Days after ride-sharing colossus Uber ($UBER) made its much-anticipated debut on the stock market, finance news outlets are still going wire-to-wire in chronicling the paper losses of investors over the stock's rocky start.
Yet, in an odd twist of fate, Barclays analysts are scaling back bullishness on legacy car rental companies, which are, in theory, being outplayed by Uber and other ride-sharing businesses. On Wednesday May 15, they reduced price targets on both Hertz ($HTZ) and Avis ($CAR) stock, respectively to $18-per-share from $19 and $36-per-share from $39.
In a year when both companies have already made substantial gains on public markets, our data provides some color for the analysts' call.
Zipcar is Losing Traction on Social Media
Six years ago, Avis bought out ridesharing 1.0 disruptor Zipcar in a deal worth about $500 million. More recently, Facebook ($FB) data tracking Likes and brand mentions (talking about count) reflects that Zipcar is also losing traction on social media.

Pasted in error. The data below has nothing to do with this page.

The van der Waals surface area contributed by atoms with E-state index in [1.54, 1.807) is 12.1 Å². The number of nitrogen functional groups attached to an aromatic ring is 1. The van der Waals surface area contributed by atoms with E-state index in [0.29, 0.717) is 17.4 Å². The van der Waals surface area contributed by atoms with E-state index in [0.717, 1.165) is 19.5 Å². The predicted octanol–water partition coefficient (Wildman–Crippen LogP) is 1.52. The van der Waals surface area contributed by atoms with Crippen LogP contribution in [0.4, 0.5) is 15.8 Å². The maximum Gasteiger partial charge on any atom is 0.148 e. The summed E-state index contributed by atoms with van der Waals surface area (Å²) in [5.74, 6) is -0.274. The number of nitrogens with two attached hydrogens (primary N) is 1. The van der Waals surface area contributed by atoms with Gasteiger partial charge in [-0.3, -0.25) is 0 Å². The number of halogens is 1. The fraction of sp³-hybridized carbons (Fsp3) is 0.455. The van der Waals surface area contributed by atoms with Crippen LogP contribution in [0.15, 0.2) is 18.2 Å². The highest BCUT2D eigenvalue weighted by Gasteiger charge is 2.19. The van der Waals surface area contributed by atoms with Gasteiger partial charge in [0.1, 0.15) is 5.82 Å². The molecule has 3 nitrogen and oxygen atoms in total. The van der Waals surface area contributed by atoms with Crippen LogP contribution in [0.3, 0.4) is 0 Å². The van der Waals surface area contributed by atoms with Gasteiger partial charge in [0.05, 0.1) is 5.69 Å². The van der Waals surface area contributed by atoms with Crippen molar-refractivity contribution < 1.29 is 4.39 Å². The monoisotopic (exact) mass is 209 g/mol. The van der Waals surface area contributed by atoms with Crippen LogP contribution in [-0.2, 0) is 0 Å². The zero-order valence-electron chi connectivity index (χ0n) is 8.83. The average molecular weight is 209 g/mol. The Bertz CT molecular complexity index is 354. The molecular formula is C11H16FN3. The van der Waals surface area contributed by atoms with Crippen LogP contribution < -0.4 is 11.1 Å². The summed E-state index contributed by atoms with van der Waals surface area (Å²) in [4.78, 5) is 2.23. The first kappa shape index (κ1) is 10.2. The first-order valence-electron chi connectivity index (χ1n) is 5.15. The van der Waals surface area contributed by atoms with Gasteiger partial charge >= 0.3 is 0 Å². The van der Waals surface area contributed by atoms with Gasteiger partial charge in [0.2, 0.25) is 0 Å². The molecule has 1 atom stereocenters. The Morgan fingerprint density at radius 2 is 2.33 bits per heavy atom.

Then again, as we learned from Uber, not every surge in social activity necessarily reflects positive engagement. Hertz is not doing too hot on the mobile front either — the company recently sued Accenture for $32 million, alleging the service provider failed to help the rental company make digital and mobile upgrades as advertised.
Headcount Growth is Holding Steady
Neither company appears to be making cuts so far, according to data from LinkedIn ($MSFT).
While both companies' LinkedIn Employee Count reflects a steady increase in workforce size, some of that growth could be attributable to the business networking site scaling, rather than the car rental company bolstering jobs. From their 2016 10-K reports to 2018, neither Avis nor Hertz said their overall headcount shrunk — Avis' held steady at 30,000 employees and Hertz's staff grew slightly according to their federal filings.
Barclays' targets still reflect optimism that Avis' and Hertz's stocks will still grow in value, and neither has been dinged with a "Sell" rating by the bank's analysts. And — after all — both stocks are still having a way better 2019 than Uber... so far.